Are You Personally Liable for Your Business Debt When Closing Down?

Understand if you are personally liable for your business's debt when closing down based on your business structure. Learn about personal guarantees and commingling assets.
dori yona
Dori Yona
Published: August 4, 2023

When you close your business, one of your primary concerns is whether you may be personally liable for some or all of your company’s debt. Even if you wind down your company, you may be worried that you’ll owe creditors, and you may worry that the weight of debt will follow you into future endeavors.

Whether you are liable for business debt is a complex question and turns on several important factors, including your business’s legal structure and what kinds of guarantees you have signed.

Business Structure and Debt

The legal structure of your company plays a significant role in your liability for its debt when you decide to close the company.

Risks Associated with Sole Proprietorships

If your company is a sole proprietorship and you have not created a separate legal entity for it, you face the highest level of personal risk. Any business creditor can go after your personal assets, in addition to the assets of the company. The creditors can also personally sue you if you don’t have the assets to cover the debt. This can result in judgments, liens, and collection attempts. 

Partnership Liability

If your company is a partnership, it has two or more owners. Because there are different kinds of partnerships, your liability depends on how you formed the partnership. 

  • General Partnership: All partners are personally liable for the debts of the company

  • Limited Partnership: General partners are personally liable for the debt while limited partners are not personally liable

  • Limited Liability Partnership: Your liability varies by state. In some states, no partners are personally liable. In others, they may be personally liable for contracts. Some states require there to be a general partner and in that situation, the general partner has personal liability. Additionally, in some states partners are only protected from negligence claims and not other debts.

Advantages and Disadvantages of a Limited Liability Company

A limited liability company (LLC) provides the members (owners) with liability protection. Even though the IRS considers an LLC a pass-through entity for tax purposes, allowing you to report earning directly on your personal income taxes, formally filing your LLC with your state sets up a formal business structure that protects you. LLC members are not liable for the company’s debts. 

The Protection Offered by Corporations

Shareholders are not responsible for the corporate debt. This is true for both S corps and C corps. Board of director members are also not personally liable. 

Two Key Points of Vulnerability

Even if you’ve protected yourself by setting up your company as a limited partnership, LLC, or corporation, you may still find yourself personally liable for the company’s debts in two situations.

Commingling of Assets

If you have commingled your personal assets with that of your company, you have “pierced the corporate veil” and your personal assets may become accessible to your company’s creditors. 

Business structures like LLPs, LLCs, and corporations require you to keep your business accounts completely separate from your personal accounts. Even if you are the only member of an LLC, you must still maintain a separate bank account and keep separate records for your company. If you deposit a personal check into your business account, withdraw money from your business account to pay for a personal expense, or blur the line in other ways between your personal finances and your businesses finances, you have opened yourself up to personal liability.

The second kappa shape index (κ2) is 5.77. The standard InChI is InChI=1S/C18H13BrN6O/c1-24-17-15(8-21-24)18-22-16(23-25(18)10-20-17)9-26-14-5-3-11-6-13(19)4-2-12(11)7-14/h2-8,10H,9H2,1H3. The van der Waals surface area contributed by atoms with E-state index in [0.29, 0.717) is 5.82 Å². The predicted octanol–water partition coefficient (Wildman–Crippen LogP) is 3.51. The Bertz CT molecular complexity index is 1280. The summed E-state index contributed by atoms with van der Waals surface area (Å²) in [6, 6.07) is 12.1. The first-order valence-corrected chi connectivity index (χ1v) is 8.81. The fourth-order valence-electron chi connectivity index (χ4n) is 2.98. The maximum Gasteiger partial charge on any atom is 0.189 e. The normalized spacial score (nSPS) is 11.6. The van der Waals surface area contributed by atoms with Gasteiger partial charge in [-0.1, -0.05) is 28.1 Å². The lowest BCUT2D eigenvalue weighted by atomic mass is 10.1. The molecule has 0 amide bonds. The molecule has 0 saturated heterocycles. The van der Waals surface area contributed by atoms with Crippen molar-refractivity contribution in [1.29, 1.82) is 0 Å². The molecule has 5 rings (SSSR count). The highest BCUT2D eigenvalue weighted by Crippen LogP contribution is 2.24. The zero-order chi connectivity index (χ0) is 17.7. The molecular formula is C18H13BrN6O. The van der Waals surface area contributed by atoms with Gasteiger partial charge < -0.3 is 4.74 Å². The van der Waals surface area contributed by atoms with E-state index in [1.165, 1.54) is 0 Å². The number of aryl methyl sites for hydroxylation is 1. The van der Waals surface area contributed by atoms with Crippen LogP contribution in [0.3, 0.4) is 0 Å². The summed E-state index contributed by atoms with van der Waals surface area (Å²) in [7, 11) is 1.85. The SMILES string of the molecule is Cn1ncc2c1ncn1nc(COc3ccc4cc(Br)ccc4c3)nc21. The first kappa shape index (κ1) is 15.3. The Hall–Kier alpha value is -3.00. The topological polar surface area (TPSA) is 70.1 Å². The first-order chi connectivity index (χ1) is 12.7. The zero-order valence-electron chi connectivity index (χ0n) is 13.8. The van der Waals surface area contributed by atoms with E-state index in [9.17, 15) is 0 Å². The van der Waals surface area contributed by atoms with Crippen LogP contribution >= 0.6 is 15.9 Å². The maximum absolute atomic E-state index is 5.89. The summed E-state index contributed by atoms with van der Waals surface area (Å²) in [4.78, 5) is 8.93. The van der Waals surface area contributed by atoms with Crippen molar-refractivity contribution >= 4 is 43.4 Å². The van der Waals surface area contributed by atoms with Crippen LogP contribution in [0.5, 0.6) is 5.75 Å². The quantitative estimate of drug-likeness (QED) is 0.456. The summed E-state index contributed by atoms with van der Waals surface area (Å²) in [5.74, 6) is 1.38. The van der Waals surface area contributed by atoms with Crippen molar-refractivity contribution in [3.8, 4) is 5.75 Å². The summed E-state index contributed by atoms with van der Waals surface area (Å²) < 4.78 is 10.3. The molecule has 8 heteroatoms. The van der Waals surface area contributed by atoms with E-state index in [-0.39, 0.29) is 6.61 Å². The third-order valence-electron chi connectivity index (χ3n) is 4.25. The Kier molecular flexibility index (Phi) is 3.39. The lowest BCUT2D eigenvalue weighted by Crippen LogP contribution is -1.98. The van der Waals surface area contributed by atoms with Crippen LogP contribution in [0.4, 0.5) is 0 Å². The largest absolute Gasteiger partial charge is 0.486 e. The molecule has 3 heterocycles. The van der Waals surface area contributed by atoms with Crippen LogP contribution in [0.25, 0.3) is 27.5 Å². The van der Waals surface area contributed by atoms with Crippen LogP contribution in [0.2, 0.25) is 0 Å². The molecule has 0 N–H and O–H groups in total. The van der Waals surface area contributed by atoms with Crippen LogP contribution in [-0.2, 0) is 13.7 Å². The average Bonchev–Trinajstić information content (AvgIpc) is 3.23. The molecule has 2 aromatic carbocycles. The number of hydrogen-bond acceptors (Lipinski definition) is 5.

Personal Guarantees

The second tripping point for personal liability occurs if you signed a personal guarantee for any debt of your company. In doing so, you placed your personal assets on the line and the creditor for that particular debt can collect from you personally. 

It’s also key to understand that if you do not pay your payroll taxes, you are personally liable, no matter what your business structure is. IRS Code section 6672 holds “responsible persons” liable for nonpayment of corporate payroll. Responsible people include officers, directors, accountants, and more. You’re also personally liable for penalties and interest for these taxes.

If you have a corporate credit card, such as a Brex or Ramp card, make sure it doesn’t have a personal guarantee on the card, you’re also liable for that debt as well. 

If you need help winding down your business and determining your personal liability for company debt can streamline the process and handle the filings for you. Failing to properly wind down your business can make you liable for taxes and fines. Get more information today.


Who is liable for business debts?

Sole proprietors and some partners are personally liable for their company’s debts. However, even if you have formed an LLC, you may be personally liable if you commingled business and personal assets or signed a personal guarantee.

What happens when a business cannot pay its debts?

If your business cannot pay its debts, you can negotiate with creditors, create an assignment for the benefit of creditors (ABC), file for bankruptcy, or close your business. 

Are members personally liable for the debts of the business in a limited liability company?

No. LLC members are not personally liable unless they personally guaranteed a debt or have pierced the corporate veil by commingling personal and business funds. 

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